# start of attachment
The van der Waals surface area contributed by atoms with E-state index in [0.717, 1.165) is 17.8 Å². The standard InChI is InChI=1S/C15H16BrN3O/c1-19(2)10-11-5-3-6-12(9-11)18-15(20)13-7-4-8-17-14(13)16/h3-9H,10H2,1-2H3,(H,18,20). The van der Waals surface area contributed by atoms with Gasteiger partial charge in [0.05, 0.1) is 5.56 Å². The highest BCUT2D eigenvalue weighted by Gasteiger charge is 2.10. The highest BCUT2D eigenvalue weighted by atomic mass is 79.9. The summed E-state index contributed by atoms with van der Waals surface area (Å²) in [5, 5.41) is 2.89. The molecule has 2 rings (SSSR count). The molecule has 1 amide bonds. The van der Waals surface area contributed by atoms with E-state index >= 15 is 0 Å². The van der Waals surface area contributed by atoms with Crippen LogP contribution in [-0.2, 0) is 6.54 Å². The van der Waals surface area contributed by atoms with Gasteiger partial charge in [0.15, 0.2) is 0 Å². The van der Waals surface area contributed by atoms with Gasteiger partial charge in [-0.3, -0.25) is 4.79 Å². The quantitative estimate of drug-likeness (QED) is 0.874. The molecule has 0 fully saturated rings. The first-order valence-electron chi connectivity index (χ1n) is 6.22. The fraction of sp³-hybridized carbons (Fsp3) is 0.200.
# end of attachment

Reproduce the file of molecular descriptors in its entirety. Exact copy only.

The van der Waals surface area contributed by atoms with E-state index in [0.717, 1.165) is 17.8 Å². The standard InChI is InChI=1S/C15H16BrN3O/c1-19(2)10-11-5-3-6-12(9-11)18-15(20)13-7-4-8-17-14(13)16/h3-9H,10H2,1-2H3,(H,18,20). The van der Waals surface area contributed by atoms with Gasteiger partial charge in [0.05, 0.1) is 5.56 Å². The highest BCUT2D eigenvalue weighted by Gasteiger charge is 2.10. The highest BCUT2D eigenvalue weighted by atomic mass is 79.9. The summed E-state index contributed by atoms with van der Waals surface area (Å²) in [5, 5.41) is 2.89. The molecule has 2 rings (SSSR count). The molecule has 1 amide bonds. The van der Waals surface area contributed by atoms with E-state index >= 15 is 0 Å². The van der Waals surface area contributed by atoms with Crippen LogP contribution in [-0.2, 0) is 6.54 Å². The van der Waals surface area contributed by atoms with Gasteiger partial charge in [0.15, 0.2) is 0 Å². The van der Waals surface area contributed by atoms with Gasteiger partial charge in [-0.3, -0.25) is 4.79 Å². The quantitative estimate of drug-likeness (QED) is 0.874. The molecule has 0 fully saturated rings. The first-order valence-electron chi connectivity index (χ1n) is 6.22. The fraction of sp³-hybridized carbons (Fsp3) is 0.200.